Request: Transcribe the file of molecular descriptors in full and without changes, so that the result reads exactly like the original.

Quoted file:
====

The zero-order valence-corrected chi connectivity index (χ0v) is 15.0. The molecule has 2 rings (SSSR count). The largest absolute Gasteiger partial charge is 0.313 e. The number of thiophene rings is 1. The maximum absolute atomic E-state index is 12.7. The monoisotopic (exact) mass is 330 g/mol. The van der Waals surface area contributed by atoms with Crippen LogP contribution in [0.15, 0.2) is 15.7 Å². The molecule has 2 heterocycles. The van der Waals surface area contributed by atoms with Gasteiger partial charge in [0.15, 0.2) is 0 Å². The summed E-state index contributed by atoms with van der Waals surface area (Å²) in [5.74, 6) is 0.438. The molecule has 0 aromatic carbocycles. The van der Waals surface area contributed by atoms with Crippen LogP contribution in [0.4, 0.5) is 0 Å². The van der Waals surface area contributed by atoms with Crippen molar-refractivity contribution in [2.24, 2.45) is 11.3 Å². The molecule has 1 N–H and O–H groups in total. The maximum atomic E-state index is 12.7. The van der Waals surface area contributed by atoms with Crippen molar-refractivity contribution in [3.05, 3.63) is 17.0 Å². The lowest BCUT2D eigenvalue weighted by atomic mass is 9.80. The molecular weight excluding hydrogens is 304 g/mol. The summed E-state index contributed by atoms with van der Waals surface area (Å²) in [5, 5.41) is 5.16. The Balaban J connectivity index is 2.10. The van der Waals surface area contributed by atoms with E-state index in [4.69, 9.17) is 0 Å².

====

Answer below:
The zero-order valence-corrected chi connectivity index (χ0v) is 15.0. The molecule has 2 rings (SSSR count). The largest absolute Gasteiger partial charge is 0.313 e. The number of thiophene rings is 1. The maximum absolute atomic E-state index is 12.7. The monoisotopic (exact) mass is 330 g/mol. The van der Waals surface area contributed by atoms with Crippen LogP contribution in [0.15, 0.2) is 15.7 Å². The molecule has 2 heterocycles. The van der Waals surface area contributed by atoms with Gasteiger partial charge in [0.15, 0.2) is 0 Å². The summed E-state index contributed by atoms with van der Waals surface area (Å²) in [5.74, 6) is 0.438. The molecule has 0 aromatic carbocycles. The van der Waals surface area contributed by atoms with Crippen LogP contribution in [0.4, 0.5) is 0 Å². The van der Waals surface area contributed by atoms with Crippen molar-refractivity contribution in [2.24, 2.45) is 11.3 Å². The molecule has 1 N–H and O–H groups in total. The maximum atomic E-state index is 12.7. The van der Waals surface area contributed by atoms with Crippen molar-refractivity contribution in [3.05, 3.63) is 17.0 Å². The lowest BCUT2D eigenvalue weighted by atomic mass is 9.80. The molecular weight excluding hydrogens is 304 g/mol. The summed E-state index contributed by atoms with van der Waals surface area (Å²) in [5, 5.41) is 5.16. The Balaban J connectivity index is 2.10. The van der Waals surface area contributed by atoms with E-state index in [4.69, 9.17) is 0 Å².